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Forty-two years after Texan housewife and mother Betty Gore was murdered in 1980, two new true-crime series -- Hulu’s Candy starring Jessica Biel and HBO Max’s Love and Death starring Elizabeth Olsen -- explore how friend and homemaker Candy Montgomery was accused of killing her with an ax. But as seen onscreen, especially in Candy, which premieres first in May, the story is far more complicated than one woman taking an ax to another.
Married to Pat Montgomery and a mother of two children, Candy was a seemingly typical, 30-year-old housewife living in Collin County, Texas, who became close friends with Betty Gore, a fellow housewife and mother who was also a middle school teacher.
According to Texas Monthly, it was the regularly attended service at the First United Methodist Church of Lucas “that first brought Candy Montgomery and Betty Gore together, and it was the church that led them to their times of closeness and, eventually, to their mutual hatred and Betty’s brutal death.”
The church is also where Candy, who had grown bored with Pat, decided to have an affair with Betty’s husband, Allan Gore. More specifically, the moment that pushed her over the edge “happened on the church volleyball court, on a late-summer day in 1978,” when the two collided during a play.
After that, Candy set her sights on Allan. And after months of negotiating with him, he finally agreed to cheat on his wife and the two engaged in an extended affair that only ended after Allan wanted to focus his attention on Betty, who had grown more anxious about their relationship, and their family.
On June 13, 1980, Betty confronted Candy about the affair before attacking her with an ax. As the two fought, Candy gained control of the weapon and “brought the blade down on the back of Betty’s head,” before killing her. (Betty was reportedly assaulted 41 times.)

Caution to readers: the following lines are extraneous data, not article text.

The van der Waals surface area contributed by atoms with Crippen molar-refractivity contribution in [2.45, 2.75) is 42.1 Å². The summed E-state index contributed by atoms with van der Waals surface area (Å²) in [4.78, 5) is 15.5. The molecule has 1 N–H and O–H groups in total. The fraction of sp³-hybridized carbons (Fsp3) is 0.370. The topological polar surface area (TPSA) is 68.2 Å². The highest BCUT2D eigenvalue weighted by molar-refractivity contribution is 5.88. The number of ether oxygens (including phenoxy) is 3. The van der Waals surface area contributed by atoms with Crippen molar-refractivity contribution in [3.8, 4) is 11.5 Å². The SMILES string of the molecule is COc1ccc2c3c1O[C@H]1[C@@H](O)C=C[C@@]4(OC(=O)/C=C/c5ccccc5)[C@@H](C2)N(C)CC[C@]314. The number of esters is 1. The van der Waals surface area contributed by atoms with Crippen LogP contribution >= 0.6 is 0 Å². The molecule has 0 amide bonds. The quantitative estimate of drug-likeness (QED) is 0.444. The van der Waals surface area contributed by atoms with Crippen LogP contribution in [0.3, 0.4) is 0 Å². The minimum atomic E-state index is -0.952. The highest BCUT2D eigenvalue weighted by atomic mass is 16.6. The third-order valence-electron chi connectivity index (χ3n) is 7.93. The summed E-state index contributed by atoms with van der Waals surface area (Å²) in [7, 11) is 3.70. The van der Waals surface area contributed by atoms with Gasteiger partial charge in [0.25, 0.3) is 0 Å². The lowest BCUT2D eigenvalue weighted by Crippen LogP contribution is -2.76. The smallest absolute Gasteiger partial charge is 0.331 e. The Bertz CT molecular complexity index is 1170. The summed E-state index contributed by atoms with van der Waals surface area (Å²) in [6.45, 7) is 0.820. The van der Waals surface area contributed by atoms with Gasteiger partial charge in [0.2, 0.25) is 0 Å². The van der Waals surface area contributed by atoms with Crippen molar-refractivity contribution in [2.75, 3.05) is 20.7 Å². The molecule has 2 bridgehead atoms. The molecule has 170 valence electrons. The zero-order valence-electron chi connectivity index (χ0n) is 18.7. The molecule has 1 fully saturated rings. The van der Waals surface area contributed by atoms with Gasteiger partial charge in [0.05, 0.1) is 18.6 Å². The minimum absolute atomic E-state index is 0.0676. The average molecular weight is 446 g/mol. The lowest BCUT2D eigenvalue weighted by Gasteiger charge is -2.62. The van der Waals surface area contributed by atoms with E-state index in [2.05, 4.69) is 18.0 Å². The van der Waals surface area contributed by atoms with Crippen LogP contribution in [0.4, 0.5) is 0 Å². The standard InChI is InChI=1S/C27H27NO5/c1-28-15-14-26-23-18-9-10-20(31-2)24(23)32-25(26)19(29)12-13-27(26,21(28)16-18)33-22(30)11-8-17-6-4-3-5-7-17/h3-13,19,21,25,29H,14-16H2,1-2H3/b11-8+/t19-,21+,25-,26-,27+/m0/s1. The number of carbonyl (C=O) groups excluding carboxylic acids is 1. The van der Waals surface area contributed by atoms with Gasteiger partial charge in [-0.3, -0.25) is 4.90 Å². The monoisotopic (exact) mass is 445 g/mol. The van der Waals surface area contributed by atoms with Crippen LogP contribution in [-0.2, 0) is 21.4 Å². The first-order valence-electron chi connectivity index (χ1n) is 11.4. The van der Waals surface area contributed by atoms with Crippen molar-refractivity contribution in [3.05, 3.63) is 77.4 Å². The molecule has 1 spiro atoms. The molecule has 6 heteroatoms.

Eventually, Candy was arrested and charged in the murder of Betty. In court, she pleaded self-defense with her lawyer arguing that “after being struck twice with the ax by [Betty] and then gaining control of the weapon, the heavier and larger [Betty] refused to let [Candy] go.” The prosecution, meanwhile, argued that Candy could have fled “rather than bludgeon” Betty to death.
Months later, on Oct. 30, 1980, a jury of nine women and three men found Candy not guilty of Betty’s murder.
When it comes to the series’ unsettling tone, “it really does hold up,” Simons says, giving credit to Veith and director Michael Uppendahl for establishing “that tone in such a beautiful way. I think you really feel that in the setup of each of these marriages and the kind of monotony of suburban life that is established in this.”
He adds, “That really leaves you feeling unsettled and like something bad can come from this and is lurking just on the other side.”
As for the series’ portrayal of mothers, especially women in their time, who faced constant pressure to maintain an ideal home and family life, Biel found it very relatable -- even over 40 years later. “I think every mom and every dad in the entire world can relate to at least one day feeling overwhelmed. I feel overwhelmed almost every day, truly,” Biel says.
“I think, like the women at that time and in that community, it was just a given that they would do all of that work,” Lynskey adds. “It wasn’t a discussion. And to think of doing all of that, being so tired and no thanks for it just kind of makes the expectation that every single day of your life is gonna look like this would be really overwhelming.”
Additionally, writers Jim Atkinson and John Bloom, who wrote the Texas Monthly articles, serve as consulting producers on Candy, while their book, Evidence of Love: A True Story of Passion and Death in the Suburbs, is being adapted by David E. Kelley for Love and Death.
Directed by Lesli Linka Glatter, the upcoming HBO Max series stars Olsen as Candy, Jesse Plemons as Allan, Patrick Fugit as Pat and Lily Rabe as Betty. Additional cast members include Brian d’Arcy James, Elizabeth Marvel and Krysten Ritter.
“This is a gripping story about the frustrations and desires of two women in a small town that culminates in a terrible act of violence,” said Sarah Aubrey, Head of Original Content at HBO Max. “We are thrilled to be partnering with David, Lesli, Nicole, and Per and incredibly fortunate to have Elizabeth at the center of our story to bring out all the layers of Candy that make this story so unforgettable.”
“We cannot imagine a more perfect artist to play the leading role of Candy than Elizabeth Olsen. Her talent, charisma and energy can bewitch audiences like no other,” Kevin Beggs, Chairman, Lionsgate Television Group, said when the series was announced. “We’re proud to be collaborating with a world-class creative team of Lesli, David and Nicole on this thrilling and intriguing series and to bring another exciting premium property to our partners at HBO Max.”